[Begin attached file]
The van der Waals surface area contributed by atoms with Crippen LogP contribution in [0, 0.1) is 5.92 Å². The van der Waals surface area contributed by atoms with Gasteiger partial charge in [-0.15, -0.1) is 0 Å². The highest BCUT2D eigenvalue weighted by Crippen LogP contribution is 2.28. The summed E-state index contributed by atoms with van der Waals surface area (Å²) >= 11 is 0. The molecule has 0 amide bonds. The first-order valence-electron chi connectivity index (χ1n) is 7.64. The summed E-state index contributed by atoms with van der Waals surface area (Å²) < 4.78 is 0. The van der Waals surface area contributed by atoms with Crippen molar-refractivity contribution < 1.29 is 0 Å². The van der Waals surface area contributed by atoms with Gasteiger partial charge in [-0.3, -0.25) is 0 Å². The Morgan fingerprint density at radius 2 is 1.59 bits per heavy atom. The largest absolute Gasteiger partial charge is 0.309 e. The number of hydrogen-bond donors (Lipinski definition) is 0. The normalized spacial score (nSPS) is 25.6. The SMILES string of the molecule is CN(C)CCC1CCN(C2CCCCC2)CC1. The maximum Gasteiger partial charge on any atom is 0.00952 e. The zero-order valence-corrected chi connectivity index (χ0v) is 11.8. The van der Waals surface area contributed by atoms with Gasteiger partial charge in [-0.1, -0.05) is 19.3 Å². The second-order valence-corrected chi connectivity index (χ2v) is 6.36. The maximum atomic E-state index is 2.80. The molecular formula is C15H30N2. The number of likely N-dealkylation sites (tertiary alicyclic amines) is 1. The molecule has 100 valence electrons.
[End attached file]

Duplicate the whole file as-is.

The van der Waals surface area contributed by atoms with Crippen LogP contribution in [0, 0.1) is 5.92 Å². The van der Waals surface area contributed by atoms with Gasteiger partial charge in [-0.15, -0.1) is 0 Å². The highest BCUT2D eigenvalue weighted by Crippen LogP contribution is 2.28. The summed E-state index contributed by atoms with van der Waals surface area (Å²) >= 11 is 0. The molecule has 0 amide bonds. The first-order valence-electron chi connectivity index (χ1n) is 7.64. The summed E-state index contributed by atoms with van der Waals surface area (Å²) < 4.78 is 0. The van der Waals surface area contributed by atoms with Crippen molar-refractivity contribution < 1.29 is 0 Å². The van der Waals surface area contributed by atoms with Gasteiger partial charge in [-0.3, -0.25) is 0 Å². The Morgan fingerprint density at radius 2 is 1.59 bits per heavy atom. The largest absolute Gasteiger partial charge is 0.309 e. The number of hydrogen-bond donors (Lipinski definition) is 0. The normalized spacial score (nSPS) is 25.6. The SMILES string of the molecule is CN(C)CCC1CCN(C2CCCCC2)CC1. The maximum Gasteiger partial charge on any atom is 0.00952 e. The zero-order valence-corrected chi connectivity index (χ0v) is 11.8. The van der Waals surface area contributed by atoms with Gasteiger partial charge in [-0.1, -0.05) is 19.3 Å². The second-order valence-corrected chi connectivity index (χ2v) is 6.36. The maximum atomic E-state index is 2.80. The molecular formula is C15H30N2. The number of likely N-dealkylation sites (tertiary alicyclic amines) is 1. The molecule has 100 valence electrons.